- Increased morale
Question: How have your colleagues helped you become a better accountant in past roles? How have you helped them do the same?
5. Industry knowledge
An accountant will have to serve clients from across various industries and professions. There will be fundamental tasks that are consistent across clients, but knowing specific requirements may require additional research.
This is why accountants must be familiar with the common client niches in their sector.
For accounting recruitment in Toronto, it can also be a good idea to identify the accounting principles that your potential hire is familiar with.
For example, Canadian Generally Accepted Accounting Principles (GAAP) differ from American GAAP.
They could also be familiar with Accounting Standards for Private Enterprises (ASPE) or International Financial Reporting Standards (IFRS), so it doesn’t hurt to check.
Knowledge of reporting practices is essential to ensure that your company’s accuracy and integrity guidelines are met.
Question: What is one of the biggest challenges accountants face daily, and how can they be surpassed?
There’s not too much about accounting that would be described as artistic, but having a creative mind makes for a better accountant. Companies and clients value accountants who develop fresh practices or innovative solutions.
Not every issue that an accountant faces has an easy cut-and-dry solution. With frequent changes to tax codes, laws, and regulations, a creative mind helps accountants stay ahead of the curve.
Question: Was there ever a time when you had to think outside the box to devise an effective solution to a problem?
7. Accounting software proficiency
Microsoft Excel is an excellent tool for basic personal accounting, but it’s not always the choice for complex corporate accounting.
Excel will likely still be used, but accountants that can confidently use other spreadsheets and account reconciliation software are highly sought after.
Senior accountants should also be proficient with Enterprise Resource Planning (ERP) software. Senior accountants are often tasked with procurement, risk management, supply chain operations, and project management.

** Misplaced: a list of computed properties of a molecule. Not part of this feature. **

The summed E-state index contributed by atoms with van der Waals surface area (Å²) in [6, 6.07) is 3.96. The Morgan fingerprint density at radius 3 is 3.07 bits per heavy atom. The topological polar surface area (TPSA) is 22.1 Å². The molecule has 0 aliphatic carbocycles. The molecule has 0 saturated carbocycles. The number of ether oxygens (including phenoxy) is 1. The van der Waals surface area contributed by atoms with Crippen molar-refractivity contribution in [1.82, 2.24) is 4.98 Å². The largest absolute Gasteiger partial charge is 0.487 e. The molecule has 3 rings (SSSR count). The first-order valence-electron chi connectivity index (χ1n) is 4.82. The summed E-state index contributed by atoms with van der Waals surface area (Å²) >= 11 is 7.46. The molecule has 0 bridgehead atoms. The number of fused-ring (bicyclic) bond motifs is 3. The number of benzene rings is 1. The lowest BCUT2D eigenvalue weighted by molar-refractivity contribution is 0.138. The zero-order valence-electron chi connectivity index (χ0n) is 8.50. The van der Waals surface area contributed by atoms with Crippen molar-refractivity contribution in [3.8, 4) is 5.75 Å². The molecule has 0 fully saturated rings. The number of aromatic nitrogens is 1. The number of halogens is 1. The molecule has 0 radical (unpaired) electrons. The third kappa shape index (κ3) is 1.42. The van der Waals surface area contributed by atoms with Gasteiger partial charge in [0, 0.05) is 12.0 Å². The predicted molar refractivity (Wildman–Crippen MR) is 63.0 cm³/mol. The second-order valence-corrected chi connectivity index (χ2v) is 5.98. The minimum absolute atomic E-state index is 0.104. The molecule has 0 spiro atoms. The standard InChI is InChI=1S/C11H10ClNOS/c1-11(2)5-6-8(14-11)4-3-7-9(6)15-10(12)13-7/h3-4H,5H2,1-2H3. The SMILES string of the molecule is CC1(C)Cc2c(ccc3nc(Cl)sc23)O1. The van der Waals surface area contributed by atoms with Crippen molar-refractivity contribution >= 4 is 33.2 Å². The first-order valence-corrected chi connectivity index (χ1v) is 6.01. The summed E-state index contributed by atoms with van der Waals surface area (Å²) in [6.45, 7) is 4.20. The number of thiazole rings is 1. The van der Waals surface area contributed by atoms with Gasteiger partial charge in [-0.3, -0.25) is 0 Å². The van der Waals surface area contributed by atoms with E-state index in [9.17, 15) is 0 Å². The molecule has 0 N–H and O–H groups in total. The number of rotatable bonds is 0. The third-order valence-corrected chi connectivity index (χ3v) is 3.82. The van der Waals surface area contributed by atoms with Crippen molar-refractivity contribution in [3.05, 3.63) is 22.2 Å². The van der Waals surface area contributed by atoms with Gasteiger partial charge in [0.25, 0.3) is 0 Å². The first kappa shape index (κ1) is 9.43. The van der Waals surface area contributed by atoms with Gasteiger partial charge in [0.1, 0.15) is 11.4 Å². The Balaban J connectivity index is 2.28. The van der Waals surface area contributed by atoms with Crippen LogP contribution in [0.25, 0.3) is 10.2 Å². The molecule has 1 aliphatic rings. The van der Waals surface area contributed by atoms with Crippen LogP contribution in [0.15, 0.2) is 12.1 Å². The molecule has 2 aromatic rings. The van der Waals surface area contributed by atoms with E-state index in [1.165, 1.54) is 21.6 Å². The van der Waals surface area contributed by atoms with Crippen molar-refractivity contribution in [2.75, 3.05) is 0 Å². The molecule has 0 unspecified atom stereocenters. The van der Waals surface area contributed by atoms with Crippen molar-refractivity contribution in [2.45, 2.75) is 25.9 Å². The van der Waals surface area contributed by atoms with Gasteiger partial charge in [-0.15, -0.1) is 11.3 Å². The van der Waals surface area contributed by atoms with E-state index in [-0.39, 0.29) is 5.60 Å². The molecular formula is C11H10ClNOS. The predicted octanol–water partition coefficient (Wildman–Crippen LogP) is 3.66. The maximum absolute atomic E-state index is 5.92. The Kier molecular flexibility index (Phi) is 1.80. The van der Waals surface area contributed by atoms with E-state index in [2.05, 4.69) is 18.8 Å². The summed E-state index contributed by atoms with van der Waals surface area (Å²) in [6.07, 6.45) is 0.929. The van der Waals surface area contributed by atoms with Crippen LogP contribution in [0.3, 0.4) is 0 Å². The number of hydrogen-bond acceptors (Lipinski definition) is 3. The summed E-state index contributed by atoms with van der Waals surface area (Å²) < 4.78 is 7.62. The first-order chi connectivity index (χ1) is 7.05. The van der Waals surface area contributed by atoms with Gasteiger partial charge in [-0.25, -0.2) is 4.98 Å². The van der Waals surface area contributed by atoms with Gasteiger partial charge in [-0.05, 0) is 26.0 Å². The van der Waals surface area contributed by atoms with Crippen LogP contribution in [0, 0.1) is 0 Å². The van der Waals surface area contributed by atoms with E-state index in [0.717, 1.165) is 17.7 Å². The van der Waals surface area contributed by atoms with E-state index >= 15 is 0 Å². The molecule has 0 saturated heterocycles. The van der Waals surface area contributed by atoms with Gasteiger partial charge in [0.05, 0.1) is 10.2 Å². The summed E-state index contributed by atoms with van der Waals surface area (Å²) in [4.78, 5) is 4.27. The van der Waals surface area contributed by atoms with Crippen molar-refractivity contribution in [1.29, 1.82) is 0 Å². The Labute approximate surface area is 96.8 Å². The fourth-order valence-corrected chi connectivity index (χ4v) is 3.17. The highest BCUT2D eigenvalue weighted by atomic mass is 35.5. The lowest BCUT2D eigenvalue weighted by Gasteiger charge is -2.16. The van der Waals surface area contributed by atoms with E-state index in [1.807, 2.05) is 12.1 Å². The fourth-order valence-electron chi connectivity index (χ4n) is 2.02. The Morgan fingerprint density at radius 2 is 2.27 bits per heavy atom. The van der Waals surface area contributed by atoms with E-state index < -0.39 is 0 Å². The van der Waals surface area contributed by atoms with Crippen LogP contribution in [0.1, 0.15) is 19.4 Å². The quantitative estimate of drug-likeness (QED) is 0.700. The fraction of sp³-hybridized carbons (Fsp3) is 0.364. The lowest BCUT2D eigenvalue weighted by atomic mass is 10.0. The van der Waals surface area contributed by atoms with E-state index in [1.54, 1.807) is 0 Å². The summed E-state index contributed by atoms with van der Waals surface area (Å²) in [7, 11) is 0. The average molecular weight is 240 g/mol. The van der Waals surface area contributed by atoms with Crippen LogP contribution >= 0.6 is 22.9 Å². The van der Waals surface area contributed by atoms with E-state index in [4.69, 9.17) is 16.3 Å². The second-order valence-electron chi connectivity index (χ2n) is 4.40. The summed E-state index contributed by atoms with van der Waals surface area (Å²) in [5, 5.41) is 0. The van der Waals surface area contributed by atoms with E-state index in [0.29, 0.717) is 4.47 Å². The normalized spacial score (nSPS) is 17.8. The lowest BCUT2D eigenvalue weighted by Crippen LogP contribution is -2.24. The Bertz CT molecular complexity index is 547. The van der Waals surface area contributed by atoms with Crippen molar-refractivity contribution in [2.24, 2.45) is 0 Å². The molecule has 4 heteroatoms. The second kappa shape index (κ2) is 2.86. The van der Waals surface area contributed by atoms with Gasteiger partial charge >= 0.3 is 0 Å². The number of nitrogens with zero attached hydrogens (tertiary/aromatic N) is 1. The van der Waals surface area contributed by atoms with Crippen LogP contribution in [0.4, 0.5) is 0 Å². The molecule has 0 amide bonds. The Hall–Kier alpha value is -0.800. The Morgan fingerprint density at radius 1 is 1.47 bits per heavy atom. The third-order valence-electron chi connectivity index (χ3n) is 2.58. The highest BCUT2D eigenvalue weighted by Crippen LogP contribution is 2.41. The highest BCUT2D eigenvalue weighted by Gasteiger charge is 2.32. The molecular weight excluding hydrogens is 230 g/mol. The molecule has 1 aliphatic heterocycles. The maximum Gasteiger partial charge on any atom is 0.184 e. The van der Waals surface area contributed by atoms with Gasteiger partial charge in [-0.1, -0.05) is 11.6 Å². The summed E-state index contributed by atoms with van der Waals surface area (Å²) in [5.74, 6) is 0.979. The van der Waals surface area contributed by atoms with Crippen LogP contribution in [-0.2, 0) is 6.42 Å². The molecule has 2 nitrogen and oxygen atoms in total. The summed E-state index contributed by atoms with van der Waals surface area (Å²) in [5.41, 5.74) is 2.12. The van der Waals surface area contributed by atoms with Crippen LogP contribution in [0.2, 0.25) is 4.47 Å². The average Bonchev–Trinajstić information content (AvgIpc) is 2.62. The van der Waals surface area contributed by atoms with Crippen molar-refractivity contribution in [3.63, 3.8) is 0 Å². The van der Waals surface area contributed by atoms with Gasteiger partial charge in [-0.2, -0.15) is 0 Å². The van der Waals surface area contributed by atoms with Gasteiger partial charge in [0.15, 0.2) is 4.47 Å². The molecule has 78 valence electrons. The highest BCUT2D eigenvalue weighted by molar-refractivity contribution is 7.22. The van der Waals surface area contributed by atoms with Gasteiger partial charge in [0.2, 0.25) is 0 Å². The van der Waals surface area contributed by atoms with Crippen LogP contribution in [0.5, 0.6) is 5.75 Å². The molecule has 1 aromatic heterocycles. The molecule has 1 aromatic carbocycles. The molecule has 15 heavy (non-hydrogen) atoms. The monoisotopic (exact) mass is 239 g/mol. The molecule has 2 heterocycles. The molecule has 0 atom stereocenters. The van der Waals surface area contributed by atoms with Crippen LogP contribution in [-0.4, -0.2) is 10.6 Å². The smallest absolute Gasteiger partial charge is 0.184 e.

ERP software integrates these tasks seamlessly in real-time to make handling business operations a breeze.
Question: What accounting software and applications are you most comfortable working with?
8. A hunger for more knowledge
We’ve already looked at how the constantly evolving industry creates a demand for creative, problem-solving accountants.
What many accountants don’t realize, though, is that the changing landscape means they’ll have to constantly upgrade their skills to keep up. There’s no telling what accounting changes are coming (or when), so staying up to date is important.
Technology is an excellent example of this. Tech plays a more prominent role in accounting today than it did 20, 15, or even ten years ago. Would you hire an accountant who was still using paper spreadsheets or ledgers?
There are so many online courses that accountants could take to show their dedication to continued learning. Working towards an MBA or Master’s in Accounting could be a worthwhile goal for senior accountants.
Question: What’s a skill that you don’t currently possess but you’ll need for the next stage in your accounting career? How do you plan on obtaining this skill?